“I like to ask this question as it flips the ‘describe yourself in three words’ question on its head and you end up with a more honest answer and a better insight into their good (and bad!) qualities.”

Tell me about a time when you disagreed with a colleague or manager about an issue you felt strongly about. What was the issue and how did you go about resolving it? – Nina Mapson Bone, managing director of Beaumont People

“The worst answer is, ‘I’ve never had an issue in the workplace’. That tells me they are either very passive, or probably don’t realise that they might be the issue.”

“I also like to assess how well they’ll interact with our customers, and that comes down to how well they listen and ask questions. It’s a simple question that often gets asked, but when I ask ‘What questions do you have for me?’ at the end of the interview, I’m still assessing them. I’m looking to see if  they can ask a question on something that hasn’t already been covered (thinking on their feet), or ask a question that expands on something we’ve discussed (listening and developing a conversation).

“If they don’t ask any questions, and they are interviewing for a customer facing role, I won’t hire them.” 

Describe the work environment or culture in which you are most productive and happy? What makes you feel good in that environment and can you describe this with a concrete example? – Dr Crissa Summer, Director, Talent Management – NSW & ACT, Hudson.

“Our approach to recruitment and selection is based on the Hudson Performance Driver Model, as represented below, which provides a framework that encapsulates the many facets required for effectively assessing capability. The questions above are designed to tap into the ‘want to’ element which is a high indicator of performance but not often the focus in current recruitment processes.”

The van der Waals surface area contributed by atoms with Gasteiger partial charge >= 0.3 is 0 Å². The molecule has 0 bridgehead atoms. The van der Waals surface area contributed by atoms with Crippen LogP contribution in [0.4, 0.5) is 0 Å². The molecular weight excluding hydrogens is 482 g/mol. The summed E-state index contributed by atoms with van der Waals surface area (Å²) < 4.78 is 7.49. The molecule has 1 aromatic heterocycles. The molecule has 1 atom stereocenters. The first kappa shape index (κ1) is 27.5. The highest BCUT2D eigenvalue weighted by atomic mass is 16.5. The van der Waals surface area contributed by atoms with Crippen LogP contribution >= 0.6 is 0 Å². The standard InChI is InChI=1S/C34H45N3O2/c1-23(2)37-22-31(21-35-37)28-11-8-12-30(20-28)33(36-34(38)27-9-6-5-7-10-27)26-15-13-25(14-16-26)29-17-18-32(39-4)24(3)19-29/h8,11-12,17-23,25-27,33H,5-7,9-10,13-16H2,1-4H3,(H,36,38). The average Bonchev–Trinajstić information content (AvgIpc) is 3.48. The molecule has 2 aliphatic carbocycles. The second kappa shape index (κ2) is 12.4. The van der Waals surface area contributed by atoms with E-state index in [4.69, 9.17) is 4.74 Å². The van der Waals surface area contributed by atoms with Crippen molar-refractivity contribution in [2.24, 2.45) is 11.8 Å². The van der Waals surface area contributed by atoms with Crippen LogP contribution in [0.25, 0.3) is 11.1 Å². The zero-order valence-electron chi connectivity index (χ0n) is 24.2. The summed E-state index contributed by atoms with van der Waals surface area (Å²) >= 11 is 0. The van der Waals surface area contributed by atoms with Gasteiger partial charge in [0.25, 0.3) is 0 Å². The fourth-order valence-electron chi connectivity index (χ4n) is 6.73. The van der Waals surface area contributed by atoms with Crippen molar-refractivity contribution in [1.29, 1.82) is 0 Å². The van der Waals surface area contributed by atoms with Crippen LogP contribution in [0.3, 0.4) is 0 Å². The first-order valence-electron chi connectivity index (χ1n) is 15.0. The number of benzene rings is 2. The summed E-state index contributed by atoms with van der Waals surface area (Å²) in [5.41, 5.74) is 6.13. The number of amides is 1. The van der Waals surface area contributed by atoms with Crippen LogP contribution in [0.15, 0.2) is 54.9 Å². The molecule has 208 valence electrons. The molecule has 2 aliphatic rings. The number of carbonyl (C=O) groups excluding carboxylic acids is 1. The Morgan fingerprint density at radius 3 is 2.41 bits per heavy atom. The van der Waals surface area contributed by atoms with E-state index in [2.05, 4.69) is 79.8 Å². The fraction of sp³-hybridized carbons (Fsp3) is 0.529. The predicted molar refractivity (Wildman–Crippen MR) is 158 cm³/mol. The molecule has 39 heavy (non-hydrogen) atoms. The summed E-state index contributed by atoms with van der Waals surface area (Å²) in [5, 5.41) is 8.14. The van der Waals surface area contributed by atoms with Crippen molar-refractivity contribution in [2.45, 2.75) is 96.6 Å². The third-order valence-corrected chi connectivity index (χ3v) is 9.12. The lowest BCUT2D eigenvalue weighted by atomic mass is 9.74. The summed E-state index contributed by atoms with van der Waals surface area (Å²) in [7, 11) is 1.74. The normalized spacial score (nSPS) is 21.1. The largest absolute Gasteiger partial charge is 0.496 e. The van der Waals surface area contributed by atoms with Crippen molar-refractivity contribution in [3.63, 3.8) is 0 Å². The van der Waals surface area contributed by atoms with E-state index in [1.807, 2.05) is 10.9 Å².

Source: Hudson

 

If you could design your own working week, how would you structure your days?

Tell me about a time in your current role where you felt you didn’t receive enough flexibility and what you would have liked your employer to do differently? – Nick Robertson, Senior Consultant, Mahlab.

“One of the issues we face a lot is an increasing desire for “flexibility”. This is often used as a generic, catch all term and means vastly different things to different people.”

“The last one pulls out some very interesting answers. For example, ‘I was having a massage on my non-working day and I had to reschedule because I had an urgent work call.’ i.e. first world problems.”

Share an example of when you’ve been responsible for a team outcome aligned to the organisation’s best interests, and disagreed with the approach being taken. Why did you disagree and what action did you take? – Jonathan Tabah, Director, Advisory, Gartner.